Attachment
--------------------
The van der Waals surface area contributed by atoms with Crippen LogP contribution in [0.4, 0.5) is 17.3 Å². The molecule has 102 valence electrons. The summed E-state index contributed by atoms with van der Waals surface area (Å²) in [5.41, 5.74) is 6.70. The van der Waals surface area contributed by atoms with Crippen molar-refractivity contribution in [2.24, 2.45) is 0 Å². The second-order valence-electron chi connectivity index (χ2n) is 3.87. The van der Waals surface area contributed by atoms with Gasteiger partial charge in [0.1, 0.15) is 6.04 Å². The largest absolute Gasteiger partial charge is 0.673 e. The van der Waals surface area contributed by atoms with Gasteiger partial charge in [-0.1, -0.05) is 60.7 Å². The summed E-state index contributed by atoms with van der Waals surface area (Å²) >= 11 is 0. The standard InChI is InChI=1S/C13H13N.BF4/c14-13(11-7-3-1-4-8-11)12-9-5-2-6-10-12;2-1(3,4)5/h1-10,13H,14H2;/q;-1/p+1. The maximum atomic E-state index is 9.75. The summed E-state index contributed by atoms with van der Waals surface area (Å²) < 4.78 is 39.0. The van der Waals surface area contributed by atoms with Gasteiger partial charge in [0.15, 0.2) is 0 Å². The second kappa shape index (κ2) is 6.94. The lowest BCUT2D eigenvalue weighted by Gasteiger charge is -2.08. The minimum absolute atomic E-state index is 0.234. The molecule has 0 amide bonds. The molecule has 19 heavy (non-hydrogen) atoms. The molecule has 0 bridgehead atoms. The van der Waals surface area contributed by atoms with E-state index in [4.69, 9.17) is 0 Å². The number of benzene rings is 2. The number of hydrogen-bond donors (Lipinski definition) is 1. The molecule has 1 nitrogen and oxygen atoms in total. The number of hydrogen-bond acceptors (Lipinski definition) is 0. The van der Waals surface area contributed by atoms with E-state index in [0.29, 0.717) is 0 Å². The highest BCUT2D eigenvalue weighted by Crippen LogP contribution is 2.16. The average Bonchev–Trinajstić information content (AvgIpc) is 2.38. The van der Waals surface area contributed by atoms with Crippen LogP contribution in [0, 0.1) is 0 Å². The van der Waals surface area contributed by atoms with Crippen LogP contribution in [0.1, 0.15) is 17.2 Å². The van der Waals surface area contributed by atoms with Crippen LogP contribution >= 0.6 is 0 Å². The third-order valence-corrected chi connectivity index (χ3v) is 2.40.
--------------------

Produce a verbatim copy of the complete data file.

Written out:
The van der Waals surface area contributed by atoms with Crippen LogP contribution in [0.4, 0.5) is 17.3 Å². The molecule has 102 valence electrons. The summed E-state index contributed by atoms with van der Waals surface area (Å²) in [5.41, 5.74) is 6.70. The van der Waals surface area contributed by atoms with Crippen molar-refractivity contribution in [2.24, 2.45) is 0 Å². The second-order valence-electron chi connectivity index (χ2n) is 3.87. The van der Waals surface area contributed by atoms with Gasteiger partial charge in [0.1, 0.15) is 6.04 Å². The largest absolute Gasteiger partial charge is 0.673 e. The van der Waals surface area contributed by atoms with Gasteiger partial charge in [-0.1, -0.05) is 60.7 Å². The summed E-state index contributed by atoms with van der Waals surface area (Å²) >= 11 is 0. The standard InChI is InChI=1S/C13H13N.BF4/c14-13(11-7-3-1-4-8-11)12-9-5-2-6-10-12;2-1(3,4)5/h1-10,13H,14H2;/q;-1/p+1. The maximum atomic E-state index is 9.75. The summed E-state index contributed by atoms with van der Waals surface area (Å²) < 4.78 is 39.0. The van der Waals surface area contributed by atoms with Gasteiger partial charge in [0.15, 0.2) is 0 Å². The second kappa shape index (κ2) is 6.94. The lowest BCUT2D eigenvalue weighted by Gasteiger charge is -2.08. The minimum absolute atomic E-state index is 0.234. The molecule has 0 amide bonds. The molecule has 19 heavy (non-hydrogen) atoms. The molecule has 0 bridgehead atoms. The van der Waals surface area contributed by atoms with E-state index in [4.69, 9.17) is 0 Å². The number of benzene rings is 2. The number of hydrogen-bond donors (Lipinski definition) is 1. The molecule has 1 nitrogen and oxygen atoms in total. The number of hydrogen-bond acceptors (Lipinski definition) is 0. The van der Waals surface area contributed by atoms with E-state index in [0.29, 0.717) is 0 Å². The highest BCUT2D eigenvalue weighted by Crippen LogP contribution is 2.16. The average Bonchev–Trinajstić information content (AvgIpc) is 2.38. The van der Waals surface area contributed by atoms with Crippen LogP contribution in [0, 0.1) is 0 Å². The van der Waals surface area contributed by atoms with Crippen LogP contribution in [0.1, 0.15) is 17.2 Å². The van der Waals surface area contributed by atoms with Crippen LogP contribution >= 0.6 is 0 Å². The third-order valence-corrected chi connectivity index (χ3v) is 2.40.